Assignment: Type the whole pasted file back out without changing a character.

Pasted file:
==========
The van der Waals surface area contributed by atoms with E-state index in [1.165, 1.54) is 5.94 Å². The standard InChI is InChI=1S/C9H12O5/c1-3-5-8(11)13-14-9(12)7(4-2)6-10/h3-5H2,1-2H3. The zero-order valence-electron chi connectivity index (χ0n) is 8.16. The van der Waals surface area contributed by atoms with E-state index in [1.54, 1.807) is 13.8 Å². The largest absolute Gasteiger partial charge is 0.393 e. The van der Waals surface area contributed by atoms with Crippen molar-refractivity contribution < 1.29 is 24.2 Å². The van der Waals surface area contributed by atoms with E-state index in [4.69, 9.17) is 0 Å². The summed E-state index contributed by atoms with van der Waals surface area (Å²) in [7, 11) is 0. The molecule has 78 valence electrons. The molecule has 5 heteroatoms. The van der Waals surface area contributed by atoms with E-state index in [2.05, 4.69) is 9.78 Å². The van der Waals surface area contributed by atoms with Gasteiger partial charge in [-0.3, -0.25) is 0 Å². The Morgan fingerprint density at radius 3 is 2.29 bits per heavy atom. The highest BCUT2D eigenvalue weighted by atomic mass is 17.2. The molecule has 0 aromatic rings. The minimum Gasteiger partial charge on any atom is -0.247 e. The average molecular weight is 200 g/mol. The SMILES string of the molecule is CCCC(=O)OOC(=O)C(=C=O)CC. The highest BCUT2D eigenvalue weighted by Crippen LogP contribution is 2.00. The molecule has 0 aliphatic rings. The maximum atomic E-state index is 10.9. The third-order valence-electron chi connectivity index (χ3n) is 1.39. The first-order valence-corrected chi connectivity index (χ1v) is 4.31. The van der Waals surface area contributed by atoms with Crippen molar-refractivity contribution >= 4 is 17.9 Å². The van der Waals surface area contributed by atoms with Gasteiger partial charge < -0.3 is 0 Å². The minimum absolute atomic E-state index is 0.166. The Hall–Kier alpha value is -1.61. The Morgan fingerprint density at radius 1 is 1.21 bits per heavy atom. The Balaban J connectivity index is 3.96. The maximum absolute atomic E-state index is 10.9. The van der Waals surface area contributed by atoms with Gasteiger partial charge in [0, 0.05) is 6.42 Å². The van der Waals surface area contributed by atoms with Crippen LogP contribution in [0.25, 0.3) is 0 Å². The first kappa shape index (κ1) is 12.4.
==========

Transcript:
The van der Waals surface area contributed by atoms with E-state index in [1.165, 1.54) is 5.94 Å². The standard InChI is InChI=1S/C9H12O5/c1-3-5-8(11)13-14-9(12)7(4-2)6-10/h3-5H2,1-2H3. The zero-order valence-electron chi connectivity index (χ0n) is 8.16. The van der Waals surface area contributed by atoms with E-state index in [1.54, 1.807) is 13.8 Å². The largest absolute Gasteiger partial charge is 0.393 e. The van der Waals surface area contributed by atoms with Crippen molar-refractivity contribution < 1.29 is 24.2 Å². The van der Waals surface area contributed by atoms with E-state index in [4.69, 9.17) is 0 Å². The summed E-state index contributed by atoms with van der Waals surface area (Å²) in [7, 11) is 0. The molecule has 78 valence electrons. The molecule has 5 heteroatoms. The van der Waals surface area contributed by atoms with E-state index in [2.05, 4.69) is 9.78 Å². The van der Waals surface area contributed by atoms with Gasteiger partial charge in [-0.3, -0.25) is 0 Å². The Morgan fingerprint density at radius 3 is 2.29 bits per heavy atom. The highest BCUT2D eigenvalue weighted by atomic mass is 17.2. The molecule has 0 aromatic rings. The minimum Gasteiger partial charge on any atom is -0.247 e. The average molecular weight is 200 g/mol. The SMILES string of the molecule is CCCC(=O)OOC(=O)C(=C=O)CC. The highest BCUT2D eigenvalue weighted by Crippen LogP contribution is 2.00. The molecule has 0 aliphatic rings. The maximum atomic E-state index is 10.9. The third-order valence-electron chi connectivity index (χ3n) is 1.39. The first-order valence-corrected chi connectivity index (χ1v) is 4.31. The van der Waals surface area contributed by atoms with Crippen molar-refractivity contribution >= 4 is 17.9 Å². The van der Waals surface area contributed by atoms with Gasteiger partial charge < -0.3 is 0 Å². The minimum absolute atomic E-state index is 0.166. The Hall–Kier alpha value is -1.61. The Morgan fingerprint density at radius 1 is 1.21 bits per heavy atom. The Balaban J connectivity index is 3.96. The maximum absolute atomic E-state index is 10.9. The van der Waals surface area contributed by atoms with Gasteiger partial charge in [0, 0.05) is 6.42 Å². The van der Waals surface area contributed by atoms with Crippen LogP contribution in [0.25, 0.3) is 0 Å². The first kappa shape index (κ1) is 12.4.